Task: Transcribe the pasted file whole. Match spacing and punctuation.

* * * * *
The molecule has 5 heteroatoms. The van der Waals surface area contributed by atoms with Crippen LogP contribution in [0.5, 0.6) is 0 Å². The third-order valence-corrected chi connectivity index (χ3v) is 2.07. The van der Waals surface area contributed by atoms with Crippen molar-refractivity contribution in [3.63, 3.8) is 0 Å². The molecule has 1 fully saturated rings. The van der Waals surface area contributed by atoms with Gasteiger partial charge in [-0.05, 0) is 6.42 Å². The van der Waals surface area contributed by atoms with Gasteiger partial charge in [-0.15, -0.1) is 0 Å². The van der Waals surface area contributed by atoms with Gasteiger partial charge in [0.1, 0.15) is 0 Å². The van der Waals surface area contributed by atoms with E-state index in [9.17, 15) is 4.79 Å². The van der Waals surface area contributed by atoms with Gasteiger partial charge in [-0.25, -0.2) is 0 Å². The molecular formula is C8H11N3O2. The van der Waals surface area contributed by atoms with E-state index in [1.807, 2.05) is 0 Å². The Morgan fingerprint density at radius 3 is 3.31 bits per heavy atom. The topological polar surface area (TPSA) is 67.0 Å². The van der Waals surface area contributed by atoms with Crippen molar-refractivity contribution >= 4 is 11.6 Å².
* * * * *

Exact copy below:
The molecule has 5 heteroatoms. The van der Waals surface area contributed by atoms with Crippen LogP contribution in [0.5, 0.6) is 0 Å². The third-order valence-corrected chi connectivity index (χ3v) is 2.07. The van der Waals surface area contributed by atoms with Crippen molar-refractivity contribution in [3.63, 3.8) is 0 Å². The molecule has 1 fully saturated rings. The van der Waals surface area contributed by atoms with Gasteiger partial charge in [-0.05, 0) is 6.42 Å². The van der Waals surface area contributed by atoms with Gasteiger partial charge in [-0.15, -0.1) is 0 Å². The van der Waals surface area contributed by atoms with Gasteiger partial charge in [0.1, 0.15) is 0 Å². The van der Waals surface area contributed by atoms with E-state index in [9.17, 15) is 4.79 Å². The van der Waals surface area contributed by atoms with Gasteiger partial charge in [-0.25, -0.2) is 0 Å². The molecular formula is C8H11N3O2. The van der Waals surface area contributed by atoms with E-state index in [1.807, 2.05) is 0 Å². The Morgan fingerprint density at radius 3 is 3.31 bits per heavy atom. The topological polar surface area (TPSA) is 67.0 Å². The van der Waals surface area contributed by atoms with Crippen molar-refractivity contribution >= 4 is 11.6 Å².